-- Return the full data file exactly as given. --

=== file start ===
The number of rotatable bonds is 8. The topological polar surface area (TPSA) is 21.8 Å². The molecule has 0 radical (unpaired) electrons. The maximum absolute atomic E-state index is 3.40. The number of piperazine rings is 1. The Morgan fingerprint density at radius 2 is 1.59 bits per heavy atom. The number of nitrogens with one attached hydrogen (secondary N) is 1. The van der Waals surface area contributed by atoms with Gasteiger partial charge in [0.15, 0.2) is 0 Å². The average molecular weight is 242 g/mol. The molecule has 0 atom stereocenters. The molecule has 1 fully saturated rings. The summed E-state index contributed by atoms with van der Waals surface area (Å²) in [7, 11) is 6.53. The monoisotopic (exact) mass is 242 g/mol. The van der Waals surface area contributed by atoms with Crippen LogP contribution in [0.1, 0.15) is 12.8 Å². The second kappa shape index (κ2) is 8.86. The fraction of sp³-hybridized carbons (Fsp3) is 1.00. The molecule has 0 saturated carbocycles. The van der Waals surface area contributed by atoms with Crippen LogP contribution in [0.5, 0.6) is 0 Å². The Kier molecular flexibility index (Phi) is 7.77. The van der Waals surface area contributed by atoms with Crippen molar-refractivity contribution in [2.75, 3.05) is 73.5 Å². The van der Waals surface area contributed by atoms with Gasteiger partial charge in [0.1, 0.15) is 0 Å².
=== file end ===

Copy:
The number of rotatable bonds is 8. The topological polar surface area (TPSA) is 21.8 Å². The molecule has 0 radical (unpaired) electrons. The maximum absolute atomic E-state index is 3.40. The number of piperazine rings is 1. The Morgan fingerprint density at radius 2 is 1.59 bits per heavy atom. The number of nitrogens with one attached hydrogen (secondary N) is 1. The van der Waals surface area contributed by atoms with Gasteiger partial charge in [0.15, 0.2) is 0 Å². The average molecular weight is 242 g/mol. The molecule has 0 atom stereocenters. The molecule has 1 fully saturated rings. The summed E-state index contributed by atoms with van der Waals surface area (Å²) in [7, 11) is 6.53. The monoisotopic (exact) mass is 242 g/mol. The van der Waals surface area contributed by atoms with Crippen LogP contribution in [0.1, 0.15) is 12.8 Å². The second kappa shape index (κ2) is 8.86. The fraction of sp³-hybridized carbons (Fsp3) is 1.00. The molecule has 0 saturated carbocycles. The van der Waals surface area contributed by atoms with Crippen LogP contribution in [0.5, 0.6) is 0 Å². The Kier molecular flexibility index (Phi) is 7.77. The van der Waals surface area contributed by atoms with Crippen molar-refractivity contribution in [2.75, 3.05) is 73.5 Å². The van der Waals surface area contributed by atoms with Gasteiger partial charge in [0.1, 0.15) is 0 Å².